Arts and aging is neither just about art, nor just about aging.
Rather, it is about creativity and positive engagement-
that is, creativity as both a goal
and a process for shaping the self and society.
~ Steven Dahlberg
Doris McCarthy (1910-2010), Canadian artist known for her landscapes and depictions of Arctic icebergs, recently passed away. In July, she had celebrated her 100th birthday with a major exhibit of her work at the University of Toronto art gallery named after her. She bequeathed her house and property for an artist sanctuary – a move fully in keeping with her lifelong work in teaching art and supporting fellow artists.
She wrote her autobiography in three volumes, the first about her life until age 40 and the second about life from 40-80. In her 2004 publication, Ninety Years Wise, Doris McCarthy demonstrates her zest for life and vital aging attitudes by chronicling her 92nd summer painting alone at her northern Ontario cottage. She discusses the many paintings from that productive season, in addition to visits from friends, her approach to painting, life, and her communities. Her autobiographies have been condensed into a single book, My Life.
In My Life, Doris McCarthy reflects upon her personal journey:
So here I am, content to enjoy every day as it comes,
and wise enough to thank God for his mercies and rejoice in them.
My only regrets are my economies (never my extravagances)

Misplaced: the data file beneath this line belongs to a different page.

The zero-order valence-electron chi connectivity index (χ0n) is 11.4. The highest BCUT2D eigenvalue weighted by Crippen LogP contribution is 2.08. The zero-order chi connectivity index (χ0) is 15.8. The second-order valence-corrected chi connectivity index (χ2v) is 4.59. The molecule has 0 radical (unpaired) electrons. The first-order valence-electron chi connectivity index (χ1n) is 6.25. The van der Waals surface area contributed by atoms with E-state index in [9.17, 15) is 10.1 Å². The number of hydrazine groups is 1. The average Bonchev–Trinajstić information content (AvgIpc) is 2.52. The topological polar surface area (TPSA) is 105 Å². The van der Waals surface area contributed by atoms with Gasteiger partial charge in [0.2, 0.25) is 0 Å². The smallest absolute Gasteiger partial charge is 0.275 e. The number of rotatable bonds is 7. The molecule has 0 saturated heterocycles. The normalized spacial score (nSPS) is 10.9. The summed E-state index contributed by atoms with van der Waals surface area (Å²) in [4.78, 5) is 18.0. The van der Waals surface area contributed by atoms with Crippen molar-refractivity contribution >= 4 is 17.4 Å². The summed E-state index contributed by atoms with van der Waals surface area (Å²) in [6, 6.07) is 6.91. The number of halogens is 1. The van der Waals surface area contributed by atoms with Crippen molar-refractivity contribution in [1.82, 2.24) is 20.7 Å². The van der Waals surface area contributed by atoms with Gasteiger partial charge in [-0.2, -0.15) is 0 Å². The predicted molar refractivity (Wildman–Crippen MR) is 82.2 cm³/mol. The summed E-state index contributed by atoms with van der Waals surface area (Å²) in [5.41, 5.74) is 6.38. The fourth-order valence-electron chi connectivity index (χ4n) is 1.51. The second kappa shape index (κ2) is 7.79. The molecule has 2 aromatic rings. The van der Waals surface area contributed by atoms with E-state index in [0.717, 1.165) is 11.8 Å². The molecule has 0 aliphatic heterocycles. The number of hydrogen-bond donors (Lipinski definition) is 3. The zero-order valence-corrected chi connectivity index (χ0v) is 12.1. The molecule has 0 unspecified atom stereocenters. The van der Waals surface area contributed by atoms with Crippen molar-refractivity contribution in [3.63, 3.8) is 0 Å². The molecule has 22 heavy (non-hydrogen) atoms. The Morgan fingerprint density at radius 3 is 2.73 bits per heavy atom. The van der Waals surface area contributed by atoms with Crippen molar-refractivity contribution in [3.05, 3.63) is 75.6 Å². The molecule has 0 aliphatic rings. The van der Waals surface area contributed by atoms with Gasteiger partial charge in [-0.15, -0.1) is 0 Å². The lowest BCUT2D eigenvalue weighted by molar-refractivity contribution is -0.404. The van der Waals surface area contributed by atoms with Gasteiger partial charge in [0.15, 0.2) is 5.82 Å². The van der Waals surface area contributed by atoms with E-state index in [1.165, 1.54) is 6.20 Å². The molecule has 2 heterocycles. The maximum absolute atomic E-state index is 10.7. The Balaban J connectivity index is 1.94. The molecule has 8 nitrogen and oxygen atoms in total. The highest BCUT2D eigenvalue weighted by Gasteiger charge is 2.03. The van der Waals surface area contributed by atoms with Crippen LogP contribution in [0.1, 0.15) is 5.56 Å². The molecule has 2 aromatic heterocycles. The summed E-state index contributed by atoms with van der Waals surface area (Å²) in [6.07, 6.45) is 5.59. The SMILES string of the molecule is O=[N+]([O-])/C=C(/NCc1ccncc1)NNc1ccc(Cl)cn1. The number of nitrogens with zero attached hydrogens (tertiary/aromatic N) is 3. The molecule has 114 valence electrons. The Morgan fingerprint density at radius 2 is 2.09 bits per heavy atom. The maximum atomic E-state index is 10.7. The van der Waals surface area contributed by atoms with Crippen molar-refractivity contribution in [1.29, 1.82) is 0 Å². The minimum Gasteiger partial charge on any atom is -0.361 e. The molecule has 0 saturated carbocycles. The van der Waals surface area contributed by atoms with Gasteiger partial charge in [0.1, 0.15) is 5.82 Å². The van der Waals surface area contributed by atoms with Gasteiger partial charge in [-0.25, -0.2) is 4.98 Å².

– particularly those of spirit and love.
My Recent Article on Writing as Spiritual Practice
[Excerpt] Writing regularly in a journal can help us find our inner voice. This practice, assisted by asking questions, enhances many spiritual practices: paying attention, seeking truth, showing compassion, saying thanks, cultivating silence, reviewing life, and identifying purpose. Writing about the highs and lows of our lives – past, present, and possible futures – gives us perspective, offers strategies to solve problems, reveals our feelings and sometimes their sources, and moves us from ‘Why me’ to ‘Why not me’.
Read the full one-page article: Ryan-Writing as Spiritual Practice
The Creative Age: Awakening Human Potential in the Second Half of Life 2000
Author: Gene Cohen Publisher: New York: HarperCollins
We are all creative, naturally creative, all our lives. Creativity is not limited to the ‘big C Creativity’ of the arts, writing, invention, or celebrity pursuits. Creativity also has a ‘small c’ component that manifests in each of us. Cohen shows through numerous examples of creative lives how aging individuals create their changing identity through four later-life ‘human potential stages’.
Read the full book review: The Creative Age – Review
Books of Note – Book Reviews Invited
Baldwin, C. (2005). Storycatcher: Making Sense of our Lives through the Power and Practice of Story. New World Library.
Goldberg, N. (2007). Old Friend from far away : The Practice of Writing Memoir. New York: Free Press.
Ray, R. E. (2000). Beyond Nostalgia: Aging and Life-Story Writing. Charlottesville, VA: University Press of Virginia.
Remen, R. N. (2000). My Grandfather’s blessings: Stories of Strength, Refuge, and Belonging. New York: Riverhead Books.
Thomas, A. (2008). Thinking about Memoir. New York: AARP/Sterling.
Web Resources on Benefits of Creativity in Later Life
It has been a long voyage
Through time, travail and triumph,
Of learning what to be and how to become it.
~ May Sarton
When a spouse dies, you retire,
or your kids leave home,
you interrupt your personal story.
If you can figure out how this episode
fits into the plot of your life,
you’ll be one step closer
to seeing its purpose — and yours.
~ Gregory A. Plotnikovv
Until next time,